Black Nightshade – it’s (nearly) everywhere

Black Nightshade – it’s (nearly) everywhere

Black nightshade has been in the news recently, after its berries turned up masquerading as peas in packs of frozen vegetables.

Leaves, ripening fruit, and a flower of black nightshade, Solanum nigrum.
Leaves, ripening fruit, and a flower of black nightshade, Solanum nigrum.
Without wanting to be seen to cast aspersions on your aptitude for gardening, there is a good chance black nightshade is in your garden.
Black nightshade is a small plant (less than 75 cm tall) that is common in lowland New Zealand. It is usually in disturbed habitats, and it is a frequent weed of gardens (including my own!) and crops. In horticultural settings, black nightshade is often controlled by herbicides, but some populations have developed resistance.


Black nightshade is regularly confused with deadly nightshade. Indeed, the picture in the above news story appears to be of deadly nightshade, although it is labelled black nightshade. Fortunately, deadly nightshade (Atropa belladonna) is quite rare in New Zealand, only occurring in the wild in Canterbury. Black nightshade is thought to be no where near as toxic as deadly nightshade.  Nevertheless, I suspect no-one would recommend it for human consumption.

Black nightshade belongs to the genus Solanum, which also includes tomatoes (Solanum lycopersicum) and potatoes (Solanum tuberosum)!

Black nightshade (Solanum nigrum) is easily confused with small-flowered nightshade (Solanum nodiflorum, previously known in New Zealand as Solanum americanum). The former is introduced to New Zealand; the latter is thought to be native. They differ in chromosome numbers, but appear very similar externally. Barry Sneddon, one of the Botany Collection Managers, and I have been learning how to distinguish them.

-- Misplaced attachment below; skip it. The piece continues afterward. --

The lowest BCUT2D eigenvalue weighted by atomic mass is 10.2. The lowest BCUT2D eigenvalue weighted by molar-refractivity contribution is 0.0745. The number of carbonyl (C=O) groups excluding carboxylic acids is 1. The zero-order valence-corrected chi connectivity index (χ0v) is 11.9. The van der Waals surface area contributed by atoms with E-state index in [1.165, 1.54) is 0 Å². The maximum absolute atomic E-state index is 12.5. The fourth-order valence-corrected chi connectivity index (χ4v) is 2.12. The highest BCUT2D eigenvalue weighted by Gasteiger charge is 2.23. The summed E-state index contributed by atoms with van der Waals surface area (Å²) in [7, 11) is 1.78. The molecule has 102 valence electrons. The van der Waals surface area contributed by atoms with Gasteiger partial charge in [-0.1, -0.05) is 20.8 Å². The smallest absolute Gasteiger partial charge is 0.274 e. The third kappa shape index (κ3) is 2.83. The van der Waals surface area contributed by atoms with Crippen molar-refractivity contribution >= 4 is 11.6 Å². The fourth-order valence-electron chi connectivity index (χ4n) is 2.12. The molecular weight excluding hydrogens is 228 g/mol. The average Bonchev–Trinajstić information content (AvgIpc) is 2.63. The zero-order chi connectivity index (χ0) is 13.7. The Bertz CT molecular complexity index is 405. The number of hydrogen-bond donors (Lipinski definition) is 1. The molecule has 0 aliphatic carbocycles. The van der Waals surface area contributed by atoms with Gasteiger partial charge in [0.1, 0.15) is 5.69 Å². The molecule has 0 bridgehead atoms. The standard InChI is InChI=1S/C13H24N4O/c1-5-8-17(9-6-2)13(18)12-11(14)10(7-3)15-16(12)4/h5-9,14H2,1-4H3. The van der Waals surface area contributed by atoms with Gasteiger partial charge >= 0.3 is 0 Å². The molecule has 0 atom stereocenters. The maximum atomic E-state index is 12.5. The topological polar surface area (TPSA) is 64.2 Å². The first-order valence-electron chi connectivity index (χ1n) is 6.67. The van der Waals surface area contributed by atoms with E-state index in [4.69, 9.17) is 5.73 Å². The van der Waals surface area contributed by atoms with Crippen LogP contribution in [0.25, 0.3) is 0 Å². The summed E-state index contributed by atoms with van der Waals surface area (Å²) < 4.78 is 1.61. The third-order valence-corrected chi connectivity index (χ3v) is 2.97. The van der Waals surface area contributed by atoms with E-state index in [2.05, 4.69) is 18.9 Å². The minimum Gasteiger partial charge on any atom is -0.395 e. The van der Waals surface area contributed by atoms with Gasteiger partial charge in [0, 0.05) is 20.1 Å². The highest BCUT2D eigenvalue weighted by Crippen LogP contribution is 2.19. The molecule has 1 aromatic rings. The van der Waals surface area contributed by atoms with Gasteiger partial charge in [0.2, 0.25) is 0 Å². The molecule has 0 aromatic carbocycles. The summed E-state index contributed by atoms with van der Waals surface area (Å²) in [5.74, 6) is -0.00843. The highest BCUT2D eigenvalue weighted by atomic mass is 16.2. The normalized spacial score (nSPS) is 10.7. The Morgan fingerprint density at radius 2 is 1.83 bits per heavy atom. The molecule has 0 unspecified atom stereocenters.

Flora of New Zealand Volume 4 suggests that in:

Solanum nodiflorum (previously known in New Zealand as Solanum americanum)
* the calyx is strongly reflexed at fruiting.
* the flowers/fruit in a particular group all branch from more or less the same point.
* stone cells are evident in the fruit.

Solanum nigrum
* the calyx is not or only partially reflexed at fruiting.
* some flowers/fruit in a particular group clearly branch below the others.
* stone cells are usually absent in the fruit.

Left, unripe fruit of Solanum americanum; right, ripening fruit of Solanum nigrum. The calyx of S. americanum is strongly reflexed (the green triangles between each fruit and its stalk point away from the fruit). Stone cells are also just evident in the S. americanum fruit, as white speckles.
Left, unripe fruit of Solanum nodiflorum; right, ripening fruit of Solanum nigrum. The calyx of S. nodiflorum is strongly reflexed (the green triangles between each fruit and its stalk point away from the fruit). Stone cells are also just evident in the S. nodiflorum fruit, as white speckles.
As indicated by the blue arrows, the fruit (or flowers) of Solanum americanum (left) branch from nearly the same point, while at least some of those of S. nigrum (right) clearly branch lower.
As indicated by the blue arrows, the fruit (or flowers) of Solanum nodiflorum (left) branch from nearly the same point, while at least some of those of S. nigrum (right) clearly branch below the others.

From this, it appears that the plants in my garden are actually the native Solanum nodiflorum. Which, as a lover of native plants, is a good thing, I suppose. But they still look weedy…

Te Papa has a specimen collected during Captain Cook’s first expedition that has been labelled as Solanum nigrum; however, this would seem to be a mis-identification.


  1. Hi everyone, we used to cook the leaves of the black nightshade since i was a kid in the Mountain Province of Benguet Philippines. We call it “amte” in our dialect. Lots of them grow almost everywhere in Benguet and people often eat them with their soup, meat, legumes and fish. Before you can just harvest them everywhere, lately i can see them being sold at the markets. This plant also grows somewhere in the Southern region particulary in North Cotabao and they add these weeds on their legume soups or just saute it with salt and garlic. I went here in Spain to work and i also find black nightshades here during late spring and the whole summertime. I happily forage some with my friends and saute them with salt and garlic

  2. Kia Ora, I ate maybe three to four massive handfuls of the leaves last night with my chicken “moa”. Maori call it Poro and Niueans call it Polo. I’ve eaten this with my mum, Nan and aunty since I was a child. We would cook the leaves with meats, It’s delicious. I beleive when the early UK settlers came to NZ they miss identified it and thought it was deadly NS and most Maori overtime forgot that this was a big part of their diet but all over the world indigenous people eat the berries and the leaves as it grows like a weed in heaps of parts of the world.